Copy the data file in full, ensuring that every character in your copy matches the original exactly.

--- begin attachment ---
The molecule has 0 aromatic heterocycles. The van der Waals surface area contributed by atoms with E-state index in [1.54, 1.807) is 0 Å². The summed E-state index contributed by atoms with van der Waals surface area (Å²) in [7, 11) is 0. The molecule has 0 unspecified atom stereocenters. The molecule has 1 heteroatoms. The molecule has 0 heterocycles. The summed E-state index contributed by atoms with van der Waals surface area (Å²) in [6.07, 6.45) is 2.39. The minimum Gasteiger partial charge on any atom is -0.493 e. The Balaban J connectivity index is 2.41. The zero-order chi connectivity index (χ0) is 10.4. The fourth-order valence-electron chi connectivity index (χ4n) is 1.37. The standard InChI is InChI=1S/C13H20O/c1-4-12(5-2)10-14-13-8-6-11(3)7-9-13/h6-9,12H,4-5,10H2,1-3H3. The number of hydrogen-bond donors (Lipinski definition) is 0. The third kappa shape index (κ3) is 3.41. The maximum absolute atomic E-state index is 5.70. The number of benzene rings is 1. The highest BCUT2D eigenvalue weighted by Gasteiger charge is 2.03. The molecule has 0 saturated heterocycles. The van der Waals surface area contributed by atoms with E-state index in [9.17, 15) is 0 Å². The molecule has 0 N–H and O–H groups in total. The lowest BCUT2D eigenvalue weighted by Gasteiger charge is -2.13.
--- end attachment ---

The molecule has 0 aromatic heterocycles. The van der Waals surface area contributed by atoms with E-state index in [1.54, 1.807) is 0 Å². The summed E-state index contributed by atoms with van der Waals surface area (Å²) in [7, 11) is 0. The molecule has 0 unspecified atom stereocenters. The molecule has 1 heteroatoms. The molecule has 0 heterocycles. The summed E-state index contributed by atoms with van der Waals surface area (Å²) in [6.07, 6.45) is 2.39. The minimum Gasteiger partial charge on any atom is -0.493 e. The Balaban J connectivity index is 2.41. The zero-order chi connectivity index (χ0) is 10.4. The fourth-order valence-electron chi connectivity index (χ4n) is 1.37. The standard InChI is InChI=1S/C13H20O/c1-4-12(5-2)10-14-13-8-6-11(3)7-9-13/h6-9,12H,4-5,10H2,1-3H3. The number of hydrogen-bond donors (Lipinski definition) is 0. The third kappa shape index (κ3) is 3.41. The maximum absolute atomic E-state index is 5.70. The number of benzene rings is 1. The highest BCUT2D eigenvalue weighted by Gasteiger charge is 2.03. The molecule has 0 saturated heterocycles. The van der Waals surface area contributed by atoms with E-state index in [9.17, 15) is 0 Å². The molecule has 0 N–H and O–H groups in total. The lowest BCUT2D eigenvalue weighted by Gasteiger charge is -2.13.